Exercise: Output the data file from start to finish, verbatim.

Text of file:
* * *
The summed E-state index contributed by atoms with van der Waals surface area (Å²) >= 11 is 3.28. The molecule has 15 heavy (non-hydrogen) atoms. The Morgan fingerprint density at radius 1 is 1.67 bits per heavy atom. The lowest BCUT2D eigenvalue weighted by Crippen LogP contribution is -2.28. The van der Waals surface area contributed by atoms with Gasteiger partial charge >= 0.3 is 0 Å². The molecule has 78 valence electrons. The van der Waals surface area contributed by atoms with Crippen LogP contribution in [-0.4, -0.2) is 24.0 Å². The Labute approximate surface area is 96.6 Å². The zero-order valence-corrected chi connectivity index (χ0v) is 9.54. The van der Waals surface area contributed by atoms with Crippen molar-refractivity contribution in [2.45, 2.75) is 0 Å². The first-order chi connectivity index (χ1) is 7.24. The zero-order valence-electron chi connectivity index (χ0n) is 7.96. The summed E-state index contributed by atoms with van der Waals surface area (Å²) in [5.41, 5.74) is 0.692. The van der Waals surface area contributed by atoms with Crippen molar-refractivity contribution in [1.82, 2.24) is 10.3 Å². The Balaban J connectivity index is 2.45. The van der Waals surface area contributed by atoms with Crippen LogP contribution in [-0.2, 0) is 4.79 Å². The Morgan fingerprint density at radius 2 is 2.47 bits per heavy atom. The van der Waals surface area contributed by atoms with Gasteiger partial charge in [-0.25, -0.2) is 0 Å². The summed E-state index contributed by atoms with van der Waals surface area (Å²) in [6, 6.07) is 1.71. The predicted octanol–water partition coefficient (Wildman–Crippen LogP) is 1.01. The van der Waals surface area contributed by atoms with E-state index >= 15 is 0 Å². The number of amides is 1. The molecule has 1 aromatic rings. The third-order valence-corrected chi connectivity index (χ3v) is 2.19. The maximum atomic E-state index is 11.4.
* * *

The summed E-state index contributed by atoms with van der Waals surface area (Å²) >= 11 is 3.28. The molecule has 15 heavy (non-hydrogen) atoms. The Morgan fingerprint density at radius 1 is 1.67 bits per heavy atom. The lowest BCUT2D eigenvalue weighted by Crippen LogP contribution is -2.28. The van der Waals surface area contributed by atoms with Gasteiger partial charge >= 0.3 is 0 Å². The molecule has 78 valence electrons. The van der Waals surface area contributed by atoms with Crippen LogP contribution in [-0.4, -0.2) is 24.0 Å². The Labute approximate surface area is 96.6 Å². The zero-order valence-corrected chi connectivity index (χ0v) is 9.54. The van der Waals surface area contributed by atoms with Crippen molar-refractivity contribution in [2.45, 2.75) is 0 Å². The first-order chi connectivity index (χ1) is 7.24. The zero-order valence-electron chi connectivity index (χ0n) is 7.96. The summed E-state index contributed by atoms with van der Waals surface area (Å²) in [5.41, 5.74) is 0.692. The van der Waals surface area contributed by atoms with Crippen molar-refractivity contribution in [1.82, 2.24) is 10.3 Å². The Balaban J connectivity index is 2.45. The van der Waals surface area contributed by atoms with Crippen LogP contribution in [-0.2, 0) is 4.79 Å². The Morgan fingerprint density at radius 2 is 2.47 bits per heavy atom. The van der Waals surface area contributed by atoms with Gasteiger partial charge in [-0.25, -0.2) is 0 Å². The summed E-state index contributed by atoms with van der Waals surface area (Å²) in [6, 6.07) is 1.71. The predicted octanol–water partition coefficient (Wildman–Crippen LogP) is 1.01. The van der Waals surface area contributed by atoms with E-state index >= 15 is 0 Å². The number of amides is 1. The molecule has 1 aromatic rings. The third-order valence-corrected chi connectivity index (χ3v) is 2.19. The maximum atomic E-state index is 11.4.